A bill seeking to expand employment protections to include family caregivers was heard by the Business and Labor Committee Feb. 6.
Currently, employers covered by the Nebraska Fair Employment Practices Act may not discriminate based on race, color, religion, sex, disability or national origin. LB372, introduced by Bellevue Sen. Sue Crawford, would add family care responsibilities to the list of protected classes.
The bill defines family care responsibility as providing direct and ongoing care for a person’s spouse, child, parent, sibling, grandchild or grandparent — or a spouse’s child or parent.
Crawford said that approximately 51 percent of Nebraskans have acted as an unpaid caregiver for a loved one and that 60 percent of those providing care were employed either part time or full time while doing so. The state needs to ensure that these caregivers are safe from workplace discrimination, she said.
“Caregivers in Nebraska play a vital role in ensuring that our older populations can continue to live at home longer,” Crawford said. “LB372 creates protections for caregivers by adding family care responsibilities as a protected class.”
Susan Campbell, co-chairperson of the Nebraska Caregiver Coalition, testified in support of the bill, saying that caregivers need assurances that they can care for loved ones without being harassed or fired.
“It is so important because if you aren’t a caregiver — or haven’t been a caregiver — you will be,” Campbell said.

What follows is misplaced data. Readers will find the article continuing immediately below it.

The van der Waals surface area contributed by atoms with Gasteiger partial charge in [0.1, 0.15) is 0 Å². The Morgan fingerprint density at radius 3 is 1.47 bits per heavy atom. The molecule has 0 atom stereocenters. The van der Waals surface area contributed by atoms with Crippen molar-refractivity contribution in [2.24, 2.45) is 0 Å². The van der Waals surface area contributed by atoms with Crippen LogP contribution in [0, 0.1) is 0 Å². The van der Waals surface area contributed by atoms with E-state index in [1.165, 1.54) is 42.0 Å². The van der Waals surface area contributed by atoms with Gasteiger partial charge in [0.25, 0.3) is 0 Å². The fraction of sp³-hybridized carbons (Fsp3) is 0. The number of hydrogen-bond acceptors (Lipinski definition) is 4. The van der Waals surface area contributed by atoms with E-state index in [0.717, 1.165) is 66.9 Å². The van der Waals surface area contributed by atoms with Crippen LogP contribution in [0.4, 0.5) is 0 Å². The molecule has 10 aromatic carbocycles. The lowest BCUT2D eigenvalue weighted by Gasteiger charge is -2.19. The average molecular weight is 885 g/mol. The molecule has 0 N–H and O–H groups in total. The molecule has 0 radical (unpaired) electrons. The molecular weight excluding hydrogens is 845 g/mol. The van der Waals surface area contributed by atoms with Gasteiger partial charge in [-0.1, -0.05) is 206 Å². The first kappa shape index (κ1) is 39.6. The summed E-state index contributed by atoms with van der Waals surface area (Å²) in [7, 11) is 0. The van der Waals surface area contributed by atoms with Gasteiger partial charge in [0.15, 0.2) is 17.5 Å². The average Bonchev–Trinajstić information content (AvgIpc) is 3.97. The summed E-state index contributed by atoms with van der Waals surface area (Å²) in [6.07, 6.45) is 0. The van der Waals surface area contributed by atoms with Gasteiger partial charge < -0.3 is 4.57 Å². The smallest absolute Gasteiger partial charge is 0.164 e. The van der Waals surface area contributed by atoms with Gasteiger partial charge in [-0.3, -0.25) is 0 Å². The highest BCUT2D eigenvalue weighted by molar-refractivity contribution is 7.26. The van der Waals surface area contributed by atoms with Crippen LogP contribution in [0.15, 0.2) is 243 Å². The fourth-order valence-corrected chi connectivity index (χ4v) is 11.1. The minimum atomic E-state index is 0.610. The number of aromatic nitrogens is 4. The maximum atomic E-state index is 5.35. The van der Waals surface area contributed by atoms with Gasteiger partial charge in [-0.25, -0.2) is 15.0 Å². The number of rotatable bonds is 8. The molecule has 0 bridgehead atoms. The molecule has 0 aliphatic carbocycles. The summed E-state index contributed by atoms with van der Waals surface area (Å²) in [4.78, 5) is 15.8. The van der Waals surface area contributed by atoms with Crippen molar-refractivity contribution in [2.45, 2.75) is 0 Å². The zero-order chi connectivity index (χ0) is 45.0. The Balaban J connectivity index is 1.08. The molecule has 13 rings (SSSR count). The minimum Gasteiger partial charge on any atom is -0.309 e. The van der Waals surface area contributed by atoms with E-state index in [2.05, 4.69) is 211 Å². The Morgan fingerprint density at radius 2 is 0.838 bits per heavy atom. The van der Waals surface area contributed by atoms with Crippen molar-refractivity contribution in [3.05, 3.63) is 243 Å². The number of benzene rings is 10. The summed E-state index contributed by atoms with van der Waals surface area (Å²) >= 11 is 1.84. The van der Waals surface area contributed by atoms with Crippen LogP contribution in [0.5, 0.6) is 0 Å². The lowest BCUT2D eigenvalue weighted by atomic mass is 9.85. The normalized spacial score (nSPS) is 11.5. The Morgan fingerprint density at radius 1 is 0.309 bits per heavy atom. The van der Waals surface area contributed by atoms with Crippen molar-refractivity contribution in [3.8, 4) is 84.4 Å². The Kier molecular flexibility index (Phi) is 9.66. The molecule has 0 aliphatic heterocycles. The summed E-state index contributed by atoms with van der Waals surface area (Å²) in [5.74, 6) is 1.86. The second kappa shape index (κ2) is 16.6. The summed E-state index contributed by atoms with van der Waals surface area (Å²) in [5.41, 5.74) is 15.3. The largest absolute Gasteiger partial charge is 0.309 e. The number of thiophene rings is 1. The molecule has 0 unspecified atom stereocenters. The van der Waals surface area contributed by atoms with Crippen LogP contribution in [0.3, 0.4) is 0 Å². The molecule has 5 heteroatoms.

Omaid Zabih, staff attorney for Nebraska Appleseed, also testified in support, saying many low-income workers have little or no flexibility in their schedules to address family care needs and often face retaliation when seeking the ability to care for family members. The state has an interest in ensuring that workers can care for their families while pursuing gainful employment, he said.
“The inclusion of care responsibilities as a protected class would support these vital interests,” Zabih said.
Testifying on behalf of the Nebraska Independent Business Association, Robert Hallstrom testified in opposition to LB372. Under the bill, something as insignificant as administering over-the-counter medication throughout the day could qualify as a caregiving responsibility and engender a claim, he said.
“The definition of family care responsibilities is extremely vague and will dramatically increase the amount of frivolous litigation,” Hallstrom said.
The committee took no immediate action on the bill.